Should include the following components:
  • It is evidence-based, and suits the needs of the person.
  • It has specific aims and learning objectives, and supports the person and their family members and carers in developing attitudes, beliefs, knowledge and skills to self-manage diabetes.
  • It has a structured curriculum that is theory-driven, evidence-based and resource-effective, has supporting materials, and is written down.
  • It is delivered by trained educators who have an understanding of educational theory appropriate to the age and needs of the person, and who are trained and competent to deliver the principles and content of the programme.
  • It is quality assured, and reviewed by trained, competent, independent assessors who measure it against criteria that ensure consistency.
  • The outcomes are audited regularly.
Further information on these components can be found in the Department of Health's Structured patient education in diabetes: report from the Patient Education Working Group.
Information given to adults with type 2 diabetes should cover aspects of lifestyle modification that may be necessary, such as dietary advice, and weight loss for adults who are overweight.
[Adapted from NICE's guideline on Type 2 diabetes in adults: management, recommendations 1.2.2, 1.3.2 and 1.3.4, and expert opinion]

Equality and diversity considerations

Structured education programmes should meet the cultural, linguistic, cognitive and literacy needs in the local area. Information should be provided in an accessible format (particularly for people with physical, sensory or learning disabilities and those who do not speak or read English) and educational materials should be translated if needed.
Alternative programmes of equal standard should be made available for people unable to participate in group education.

Structured education programmes for adults with type 1 diabetes

This quality statement is taken from the diabetes in adults quality standard. The quality standard defines clinical best practice in diabetes in adults and should be read in full.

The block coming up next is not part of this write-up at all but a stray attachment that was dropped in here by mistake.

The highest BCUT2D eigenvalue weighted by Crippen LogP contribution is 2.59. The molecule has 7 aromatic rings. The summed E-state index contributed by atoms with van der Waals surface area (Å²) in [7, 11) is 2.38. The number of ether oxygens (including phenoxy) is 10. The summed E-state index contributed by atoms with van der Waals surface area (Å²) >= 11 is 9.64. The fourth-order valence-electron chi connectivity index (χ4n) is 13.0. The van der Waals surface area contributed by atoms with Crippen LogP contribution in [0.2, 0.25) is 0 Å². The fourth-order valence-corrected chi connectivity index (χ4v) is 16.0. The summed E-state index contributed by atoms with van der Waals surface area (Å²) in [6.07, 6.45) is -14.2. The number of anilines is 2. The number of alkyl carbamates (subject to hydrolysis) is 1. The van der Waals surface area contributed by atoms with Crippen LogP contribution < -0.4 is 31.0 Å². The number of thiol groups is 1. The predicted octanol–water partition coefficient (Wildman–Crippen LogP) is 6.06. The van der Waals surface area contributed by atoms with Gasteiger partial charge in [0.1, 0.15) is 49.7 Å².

Quality statement

Adults with type 1 diabetes are offered a structured education programme 6–12 months after diagnosis.

Rationale

Adults with type 1 diabetes need to acquire a large range of new skills and knowledge, such as how to manage their insulin therapy. Patient education enables self-management, which is important in diabetes management. It allows adults with type 1 diabetes to adapt their diabetes management to changes in their daily lives and to maintain a good quality of life. The first few months after diagnosis involve considerable adjustment, so although information should be given from diagnosis, a more intensive structured education programme will be more beneficial 6–12 months after diagnosis.

Quality measures

Structure
Evidence of local arrangements to ensure that adults with type 1 diabetes are referred for a structured education programme 6–12 months after diagnosis.
Data source: Local data collection.
Process
a) Proportion of adults with type 1 diabetes who are referred for a structured education programme 6–12 months after diagnosis.
Numerator – the number in the denominator who are referred for a structured education programme 6–12 months after diagnosis.
Denominator – the number of adults diagnosed with type 1 diabetes in the last 12 months.
Data source: Local data collection. National data are collected in the Quality and Outcomes Framework indicator DM014 and the National Diabetes Audit.
b) Proportion of adults with type 1 diabetes who attend a structured education programme after a referral.
Numerator – the number in the denominator who attend a structured education programme.
Denominator – the number of adults with type 1 diabetes who are referred for a structured education programme.
Data source: Local data collection. National data are collected in the National Diabetes Audit.